Google says success created “hostile, organized campaign against Android by Microsoft, Oracle, Apple”
August 3, 2011 | by Andrew Kameka
Google has mostly restricted its comments about Android-related patent suits. As HTC, Motorola, and Samsung came under attack for alleged patent violations, Google issued pedestrian statements like “We support our partners.”
For the first time, Google is addressing the issue head-on and calling out rivals for being “anti-competitive” rather than innovative. In a post on the official Google Blog, Chief Legal Officer David Drummond writes that the success of Android has created “a hostile, organized campaign against Android by Microsoft, Oracle, Apple and other companies, waged through bogus patents.”
Drummond’s comments follow Apple, Microsoft, and a few other companies forming consortiums to outbid Google for the Novell and Nortel patents. He alleges that Apple and Microsoft did this for the sole purpose of preventing Google from acquiring the intellectual property rights necessary for preventing rivals from going after Android manufacturers.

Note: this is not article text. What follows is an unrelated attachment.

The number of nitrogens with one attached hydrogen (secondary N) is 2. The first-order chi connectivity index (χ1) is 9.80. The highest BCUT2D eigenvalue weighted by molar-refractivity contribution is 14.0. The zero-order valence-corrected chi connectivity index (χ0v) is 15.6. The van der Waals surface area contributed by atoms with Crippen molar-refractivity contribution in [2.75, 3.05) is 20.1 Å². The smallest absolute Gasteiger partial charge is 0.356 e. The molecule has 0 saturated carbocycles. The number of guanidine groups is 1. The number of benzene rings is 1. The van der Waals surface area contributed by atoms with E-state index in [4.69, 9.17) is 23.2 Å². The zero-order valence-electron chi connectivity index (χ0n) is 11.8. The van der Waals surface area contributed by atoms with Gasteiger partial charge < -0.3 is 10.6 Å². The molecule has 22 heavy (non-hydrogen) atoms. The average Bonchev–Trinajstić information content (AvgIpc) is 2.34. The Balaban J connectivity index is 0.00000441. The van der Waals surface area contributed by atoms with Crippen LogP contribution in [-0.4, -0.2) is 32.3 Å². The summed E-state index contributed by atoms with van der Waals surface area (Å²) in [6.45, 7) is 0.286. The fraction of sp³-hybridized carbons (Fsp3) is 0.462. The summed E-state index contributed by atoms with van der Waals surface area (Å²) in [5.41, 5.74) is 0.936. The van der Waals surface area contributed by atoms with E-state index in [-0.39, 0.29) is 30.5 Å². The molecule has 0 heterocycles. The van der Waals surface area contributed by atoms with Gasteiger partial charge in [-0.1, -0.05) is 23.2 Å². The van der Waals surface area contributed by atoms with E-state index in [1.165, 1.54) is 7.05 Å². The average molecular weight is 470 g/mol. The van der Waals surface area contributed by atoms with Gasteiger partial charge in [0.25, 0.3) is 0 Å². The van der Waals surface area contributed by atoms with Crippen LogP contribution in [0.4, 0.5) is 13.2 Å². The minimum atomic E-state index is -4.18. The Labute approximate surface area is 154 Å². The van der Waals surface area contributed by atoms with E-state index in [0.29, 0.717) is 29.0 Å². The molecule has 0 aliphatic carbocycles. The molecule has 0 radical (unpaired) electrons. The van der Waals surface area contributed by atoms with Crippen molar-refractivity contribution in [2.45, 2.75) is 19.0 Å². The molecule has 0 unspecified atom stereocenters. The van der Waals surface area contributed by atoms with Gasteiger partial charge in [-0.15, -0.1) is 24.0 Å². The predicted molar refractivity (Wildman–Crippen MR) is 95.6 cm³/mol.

As we’ve covered in the past, patent fights are a dirty game that companies use to shutdown competition or force rivals to pay money for obscure or generically-described patents that can cover practically anything. While the patent system is designed to protect creators from having their innovations stolen, it has become “a weapon to stop [innovation],” according to Drummond.
The Department of Justice may look into the Novell/Nortel patent acquisitions because it sold for $4.5 billion – 4.5 times original estimates of worth – and may have been anti-competitive. Drummond reveals that Google lobbied the DOJ to force the new Novell IP owners to license the patents on “fair terms.” and investigate if Microsoft and Apple were anti-competitive by purchasing the patent library.
Microsoft General Counsel Brad Smith calls shenanigans on Drummond’s post. However, Drummond has updated his blog post to counter the tweet below. Be sure to read the full post to see the explanation of why Google refused to bid jointly with Microsoft.
Google says we bought Novell patents to keep them from Google. Really? We asked them to bid jointly with us. They said no.